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Onkologie 9. April 2012

Drug-induced osteonecrosis of the jaw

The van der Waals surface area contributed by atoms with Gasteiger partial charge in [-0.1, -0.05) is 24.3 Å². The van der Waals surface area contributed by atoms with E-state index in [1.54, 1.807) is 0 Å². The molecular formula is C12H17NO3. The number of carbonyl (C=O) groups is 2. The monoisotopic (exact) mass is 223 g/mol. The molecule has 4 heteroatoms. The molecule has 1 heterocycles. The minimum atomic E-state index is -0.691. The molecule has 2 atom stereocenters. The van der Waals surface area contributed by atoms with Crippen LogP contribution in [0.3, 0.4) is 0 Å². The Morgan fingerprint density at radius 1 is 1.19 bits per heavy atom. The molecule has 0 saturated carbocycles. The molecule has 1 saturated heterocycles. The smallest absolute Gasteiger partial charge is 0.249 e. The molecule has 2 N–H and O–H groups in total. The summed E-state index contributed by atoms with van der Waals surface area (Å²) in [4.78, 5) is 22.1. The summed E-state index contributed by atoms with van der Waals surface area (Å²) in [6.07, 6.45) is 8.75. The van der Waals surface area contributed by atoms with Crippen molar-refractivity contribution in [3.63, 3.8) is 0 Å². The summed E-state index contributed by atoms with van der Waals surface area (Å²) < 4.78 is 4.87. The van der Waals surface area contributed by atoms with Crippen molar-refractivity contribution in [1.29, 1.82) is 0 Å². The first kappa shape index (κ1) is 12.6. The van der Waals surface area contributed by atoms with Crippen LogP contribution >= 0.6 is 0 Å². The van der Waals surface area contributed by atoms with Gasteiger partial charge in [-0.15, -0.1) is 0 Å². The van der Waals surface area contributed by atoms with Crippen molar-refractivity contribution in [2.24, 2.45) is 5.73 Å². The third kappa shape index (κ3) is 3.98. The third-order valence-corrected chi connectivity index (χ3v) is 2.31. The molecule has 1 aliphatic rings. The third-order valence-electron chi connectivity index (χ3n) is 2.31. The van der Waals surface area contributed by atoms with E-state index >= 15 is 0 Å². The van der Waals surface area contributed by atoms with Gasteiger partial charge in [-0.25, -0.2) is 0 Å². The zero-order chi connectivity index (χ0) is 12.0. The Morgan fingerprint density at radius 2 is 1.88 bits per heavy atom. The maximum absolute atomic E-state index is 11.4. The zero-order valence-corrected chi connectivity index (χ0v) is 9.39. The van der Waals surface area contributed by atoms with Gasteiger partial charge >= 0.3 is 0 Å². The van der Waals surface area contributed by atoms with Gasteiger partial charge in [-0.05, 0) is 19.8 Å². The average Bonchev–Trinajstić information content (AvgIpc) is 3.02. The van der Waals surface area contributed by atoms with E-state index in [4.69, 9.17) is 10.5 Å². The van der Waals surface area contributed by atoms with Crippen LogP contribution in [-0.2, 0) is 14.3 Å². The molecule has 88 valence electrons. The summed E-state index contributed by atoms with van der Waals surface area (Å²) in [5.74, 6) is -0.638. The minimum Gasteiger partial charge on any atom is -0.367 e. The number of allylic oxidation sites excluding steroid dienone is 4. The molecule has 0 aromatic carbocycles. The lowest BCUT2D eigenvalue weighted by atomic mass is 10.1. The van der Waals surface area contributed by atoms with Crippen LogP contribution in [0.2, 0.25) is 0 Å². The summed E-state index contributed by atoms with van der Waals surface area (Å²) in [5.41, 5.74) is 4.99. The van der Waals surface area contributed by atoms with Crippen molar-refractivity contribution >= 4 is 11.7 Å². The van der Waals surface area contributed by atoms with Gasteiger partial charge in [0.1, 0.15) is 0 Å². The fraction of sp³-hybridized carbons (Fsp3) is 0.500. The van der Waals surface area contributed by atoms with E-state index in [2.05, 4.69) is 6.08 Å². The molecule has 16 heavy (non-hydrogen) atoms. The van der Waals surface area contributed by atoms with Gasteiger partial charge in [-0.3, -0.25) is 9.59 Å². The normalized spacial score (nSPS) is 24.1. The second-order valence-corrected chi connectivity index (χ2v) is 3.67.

With the increasing use of intravenous bisphosphonates in oncological settings, osteonecrosis of the jaw is now a more common and often devastating complication which, in an advanced stage, significantly impacts the quality of life. Since management and therapy of osteonecrosis present major challenges, more attention should be focused on the assessment of risk and preventive measures. In recent years bisphosphonate treatment, especially its intravenous application, has been identified as the main cause of osteonecrosis of the jaw. However, denosumab, a novel and promising agent in treating metastatic bone disease and osteoporosis, also increases risks. With coincidental trigger factors such as dental extractions and antiresorptive therapy with either intravenous bisphosphonate or denosumab there is an estimated one to ten per cent risk of subsequently developing osteonecrosis of the jaw. Although several theoretical concepts on the pathogenesis and natural history of bisphosphonate-related osteonecrosis have been presented, a definitive cause-and-effect relationship is missing. Bisphosphonates have effects on immune function, bone remodelling, wound healing and angiogenesis. These mechanisms, in combination with the jaw's vulnerability, might explain its inability to deal with mucosal or bone damage. With a clearer understanding and increasing awareness in the oncology community several other drugs, especially the anti-angiogenic agents bevacizumab and sunitinib are being seriously suspected of inducing osteonecrosis, or at least increasing the risk, in combination or following therapies with bisphosphonates or denosumab.

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